Ok, so I don't know if it's just me but I see a ton of things that are wrong with this post. You first say you want to know how to get a 36. Ok, that's understandable, studying for standardized tests can be challenging and a lot of people don't know where to start. You then say that you only have 10 days to prepare and that this is your last test. That's...concerning, but again understandable, given that you decided to switch formats.
However, you then go on to say that you are only planning on doing 1 hour of studying a day, and worse are only planning on taking one practice test, and that's if you have time. Do you realize how unreasonable of a goal that is given your plan? I'm sorry if this seems offensive, understand that I was in a similar position to you, but unless you're suddenly going to become a genius in the next 10 days then you need to actually work really hard if you want to achieve something like that. The ACT is certainly easier for some students but it doesn't mean they can waltz in with a few hours of studying + one possible practice test under their belt and expect their score to dramatically improve from the SAT equivalent. The tests are still pretty similar in terms of content and the critical thinking they want from you, the general format and expected time-per question is just different.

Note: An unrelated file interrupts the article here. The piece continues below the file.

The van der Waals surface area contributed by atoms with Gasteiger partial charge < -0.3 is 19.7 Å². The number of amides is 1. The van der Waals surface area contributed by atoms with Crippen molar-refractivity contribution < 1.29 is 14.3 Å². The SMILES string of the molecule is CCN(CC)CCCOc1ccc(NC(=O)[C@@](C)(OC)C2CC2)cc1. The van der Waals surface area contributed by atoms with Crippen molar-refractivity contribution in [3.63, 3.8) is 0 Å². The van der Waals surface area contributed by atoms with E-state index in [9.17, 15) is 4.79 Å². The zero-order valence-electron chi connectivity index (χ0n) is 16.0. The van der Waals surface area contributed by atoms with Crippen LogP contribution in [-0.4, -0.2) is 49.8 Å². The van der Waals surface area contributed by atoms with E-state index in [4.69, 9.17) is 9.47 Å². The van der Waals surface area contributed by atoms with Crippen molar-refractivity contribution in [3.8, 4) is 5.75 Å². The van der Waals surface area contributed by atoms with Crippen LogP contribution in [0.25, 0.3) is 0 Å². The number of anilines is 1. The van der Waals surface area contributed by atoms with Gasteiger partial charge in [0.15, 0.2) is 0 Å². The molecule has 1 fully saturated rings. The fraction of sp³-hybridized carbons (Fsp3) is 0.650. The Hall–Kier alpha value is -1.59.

My advice? Take one practice test everyday between now and the day before the test. Take the time to score the test and understand why you got each question wrong (the only real and most benefical way to study, in my opinion). I was in the exact same position as you, with the exact same score, and that's what I did to get a 35. It sucked and took a lot of time, but looking back I'm really glad I did it.
Really, it's up to you though. If you really want a 36, you'll do the practice tests. If you don't, then you might still get one, but I will say that it's a whole lot less likely to happen.
If you really want a 34/35/36, you'll follow